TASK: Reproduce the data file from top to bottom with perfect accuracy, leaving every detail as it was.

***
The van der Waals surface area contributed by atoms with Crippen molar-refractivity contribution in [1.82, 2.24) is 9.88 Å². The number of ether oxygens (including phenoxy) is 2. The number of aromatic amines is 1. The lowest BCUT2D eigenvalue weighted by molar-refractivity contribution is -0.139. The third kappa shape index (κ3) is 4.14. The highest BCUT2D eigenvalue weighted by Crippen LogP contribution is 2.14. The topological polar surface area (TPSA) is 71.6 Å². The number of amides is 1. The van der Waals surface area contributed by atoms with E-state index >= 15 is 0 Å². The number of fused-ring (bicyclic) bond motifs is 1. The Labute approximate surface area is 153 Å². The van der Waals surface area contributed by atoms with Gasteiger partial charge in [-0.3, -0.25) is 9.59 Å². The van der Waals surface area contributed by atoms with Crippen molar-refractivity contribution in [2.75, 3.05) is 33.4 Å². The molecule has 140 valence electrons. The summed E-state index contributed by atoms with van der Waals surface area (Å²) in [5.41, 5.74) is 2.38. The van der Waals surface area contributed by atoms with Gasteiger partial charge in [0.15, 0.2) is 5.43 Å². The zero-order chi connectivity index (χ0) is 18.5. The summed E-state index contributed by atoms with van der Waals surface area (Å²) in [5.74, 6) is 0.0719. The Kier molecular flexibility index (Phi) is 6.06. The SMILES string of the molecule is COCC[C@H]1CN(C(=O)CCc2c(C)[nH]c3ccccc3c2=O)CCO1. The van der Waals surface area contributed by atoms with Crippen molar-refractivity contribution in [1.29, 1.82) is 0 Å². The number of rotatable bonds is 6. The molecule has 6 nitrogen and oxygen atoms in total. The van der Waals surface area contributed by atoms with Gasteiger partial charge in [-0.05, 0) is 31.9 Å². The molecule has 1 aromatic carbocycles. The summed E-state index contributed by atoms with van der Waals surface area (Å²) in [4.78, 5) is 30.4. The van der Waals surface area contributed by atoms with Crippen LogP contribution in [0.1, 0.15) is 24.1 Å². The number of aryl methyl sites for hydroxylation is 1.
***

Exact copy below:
The van der Waals surface area contributed by atoms with Crippen molar-refractivity contribution in [1.82, 2.24) is 9.88 Å². The number of ether oxygens (including phenoxy) is 2. The number of aromatic amines is 1. The lowest BCUT2D eigenvalue weighted by molar-refractivity contribution is -0.139. The third kappa shape index (κ3) is 4.14. The highest BCUT2D eigenvalue weighted by Crippen LogP contribution is 2.14. The topological polar surface area (TPSA) is 71.6 Å². The number of amides is 1. The van der Waals surface area contributed by atoms with E-state index >= 15 is 0 Å². The number of fused-ring (bicyclic) bond motifs is 1. The Labute approximate surface area is 153 Å². The van der Waals surface area contributed by atoms with Gasteiger partial charge in [-0.3, -0.25) is 9.59 Å². The van der Waals surface area contributed by atoms with Crippen molar-refractivity contribution in [2.75, 3.05) is 33.4 Å². The molecule has 140 valence electrons. The summed E-state index contributed by atoms with van der Waals surface area (Å²) in [5.41, 5.74) is 2.38. The van der Waals surface area contributed by atoms with Gasteiger partial charge in [0.15, 0.2) is 5.43 Å². The zero-order chi connectivity index (χ0) is 18.5. The summed E-state index contributed by atoms with van der Waals surface area (Å²) in [5.74, 6) is 0.0719. The Kier molecular flexibility index (Phi) is 6.06. The SMILES string of the molecule is COCC[C@H]1CN(C(=O)CCc2c(C)[nH]c3ccccc3c2=O)CCO1. The van der Waals surface area contributed by atoms with Crippen molar-refractivity contribution in [1.29, 1.82) is 0 Å². The number of rotatable bonds is 6. The molecule has 6 nitrogen and oxygen atoms in total. The van der Waals surface area contributed by atoms with Gasteiger partial charge in [-0.05, 0) is 31.9 Å². The molecule has 1 aromatic carbocycles. The summed E-state index contributed by atoms with van der Waals surface area (Å²) in [4.78, 5) is 30.4. The van der Waals surface area contributed by atoms with Crippen LogP contribution in [0.1, 0.15) is 24.1 Å². The number of aryl methyl sites for hydroxylation is 1.